6. The method of payment, whether by the time, a piece rate, or by the job (with payment by piece rate or job being some evidence of independent contractor status).

        7. Whether the work is part of the regular business of the principal. (If it is, the worker is more likely to be an employee.)

        8. Whether or not the parties believethey are creating the relationship of employer and employee.

        9. The extent of actual controlexercised by the principal over the manner and means of performing the services.

        10. Whether the principal is or is not engaged in a business enterprise or whether the services being performed are for the benefit or convenience of the principal as an individual.

    3. California’s "Borello" Test California uses the "Borello" test for workers compensation, wage and hour laws and the Fair Employment and Housing Act. This is essentially the same as the California common law test, except that the Court may also consider the factors in the federal "economic realities" test, which is discussed below.

    4. Federal Common Law Test. The federal government uses the "federal common law" test for federal income taxes, ERISA, immigration and copyright law.

      1. The IRS has a traditional 20-factor test (using many of the same factors as the California common-law test).

      2. Recently, though, the IRS has shuffled most of these 20 factors (although de-emphasizing some of them) into various portions of a new three-area test that examines behavioral control, financial control and type of relationship between the parties.

        Behavioral control. Facts that show whether the business has a right to direct and control how the worker does the task for which the worker is hired include the type and degree of:
        1. Instructions the business gives the worker. An employee is generally subject to the business' instructions about when, where, and how to work.

          The key consideration is whether the business has retained the right to control the details of a worker's performance or instead has given up that right.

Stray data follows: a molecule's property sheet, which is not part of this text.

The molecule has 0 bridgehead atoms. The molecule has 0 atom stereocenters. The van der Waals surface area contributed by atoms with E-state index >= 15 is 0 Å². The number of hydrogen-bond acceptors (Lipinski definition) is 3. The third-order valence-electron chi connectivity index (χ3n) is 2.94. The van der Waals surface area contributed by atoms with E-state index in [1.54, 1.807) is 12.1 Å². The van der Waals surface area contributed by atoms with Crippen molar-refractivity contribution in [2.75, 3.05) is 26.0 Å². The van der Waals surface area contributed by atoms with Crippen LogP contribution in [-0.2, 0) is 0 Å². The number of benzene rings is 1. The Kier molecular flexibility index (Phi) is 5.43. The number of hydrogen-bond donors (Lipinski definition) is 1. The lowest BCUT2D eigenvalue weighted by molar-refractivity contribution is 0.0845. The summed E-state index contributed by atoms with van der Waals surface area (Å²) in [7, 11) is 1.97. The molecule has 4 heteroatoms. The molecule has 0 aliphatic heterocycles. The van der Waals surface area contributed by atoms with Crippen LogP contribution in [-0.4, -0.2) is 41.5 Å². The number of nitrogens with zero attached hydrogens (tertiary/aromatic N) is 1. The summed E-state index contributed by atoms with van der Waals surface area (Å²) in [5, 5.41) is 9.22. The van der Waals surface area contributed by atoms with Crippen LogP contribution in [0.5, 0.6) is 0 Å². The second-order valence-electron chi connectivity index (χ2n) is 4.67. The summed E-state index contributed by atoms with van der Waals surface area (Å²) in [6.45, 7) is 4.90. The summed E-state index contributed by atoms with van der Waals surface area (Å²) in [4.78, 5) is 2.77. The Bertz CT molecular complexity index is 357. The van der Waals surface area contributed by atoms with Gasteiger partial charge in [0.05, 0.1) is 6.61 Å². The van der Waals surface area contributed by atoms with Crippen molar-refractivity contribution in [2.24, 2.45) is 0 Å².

2. Training the business gives the worker. An employee may be trained to perform services in a particular manner. Independent contractors ordinarily use their own methods.

          Financial control. Facts that show whether the business has a right to control the business aspects of the worker's job include:
        3. The extent to which the worker has unreimbursed business expenses. Independent contractors are more likely to have unreimbursed expenses than are employees. Fixed ongoing costs that are incurred regardless of whether work is currently being performed are especially important.

        4. The extent of the worker's investment. An independent contractor often has a significant investment in the facilities he or she uses in performing services for someone else. However, a significant investment is not necessary for independent contractor status.

        5. The extent to which the worker makes services available to the relevant market. An independent contractor is generally free to seek out business opportunities. Independent contractors often advertise, maintain a visible business location, and are available to work in the relevant market.

        6. How the business pays the worker. An employee is generally guaranteed a regular wage amount for an hourly, weekly, or other period of time. This usually indicates that a worker is an employee, even when the wage or salary is supplemented by a commission. An independent contractor is usually paid by a flat fee for the job. However, it is common in some professions, such as law, to pay independent contractors hourly.